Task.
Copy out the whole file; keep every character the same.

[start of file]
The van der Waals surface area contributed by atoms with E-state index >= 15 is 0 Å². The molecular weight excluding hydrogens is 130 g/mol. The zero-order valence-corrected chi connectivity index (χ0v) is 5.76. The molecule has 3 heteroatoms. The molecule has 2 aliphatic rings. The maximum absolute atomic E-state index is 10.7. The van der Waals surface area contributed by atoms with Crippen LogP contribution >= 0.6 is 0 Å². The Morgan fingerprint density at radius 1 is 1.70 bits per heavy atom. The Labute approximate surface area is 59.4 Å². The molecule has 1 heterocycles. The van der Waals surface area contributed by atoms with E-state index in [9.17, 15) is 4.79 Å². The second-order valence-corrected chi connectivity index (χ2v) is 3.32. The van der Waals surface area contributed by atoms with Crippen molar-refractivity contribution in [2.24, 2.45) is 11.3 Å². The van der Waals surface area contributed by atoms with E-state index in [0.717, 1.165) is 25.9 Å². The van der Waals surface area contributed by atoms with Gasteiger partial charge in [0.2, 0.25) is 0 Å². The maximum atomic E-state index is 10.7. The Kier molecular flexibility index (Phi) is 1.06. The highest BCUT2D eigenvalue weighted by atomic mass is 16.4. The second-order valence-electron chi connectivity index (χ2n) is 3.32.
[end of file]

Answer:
The van der Waals surface area contributed by atoms with E-state index >= 15 is 0 Å². The molecular weight excluding hydrogens is 130 g/mol. The zero-order valence-corrected chi connectivity index (χ0v) is 5.76. The molecule has 3 heteroatoms. The molecule has 2 aliphatic rings. The maximum absolute atomic E-state index is 10.7. The van der Waals surface area contributed by atoms with Crippen LogP contribution >= 0.6 is 0 Å². The Morgan fingerprint density at radius 1 is 1.70 bits per heavy atom. The Labute approximate surface area is 59.4 Å². The molecule has 1 heterocycles. The van der Waals surface area contributed by atoms with E-state index in [9.17, 15) is 4.79 Å². The second-order valence-corrected chi connectivity index (χ2v) is 3.32. The van der Waals surface area contributed by atoms with Crippen molar-refractivity contribution in [2.24, 2.45) is 11.3 Å². The van der Waals surface area contributed by atoms with E-state index in [0.717, 1.165) is 25.9 Å². The van der Waals surface area contributed by atoms with Gasteiger partial charge in [0.2, 0.25) is 0 Å². The maximum atomic E-state index is 10.7. The Kier molecular flexibility index (Phi) is 1.06. The highest BCUT2D eigenvalue weighted by atomic mass is 16.4. The second-order valence-electron chi connectivity index (χ2n) is 3.32.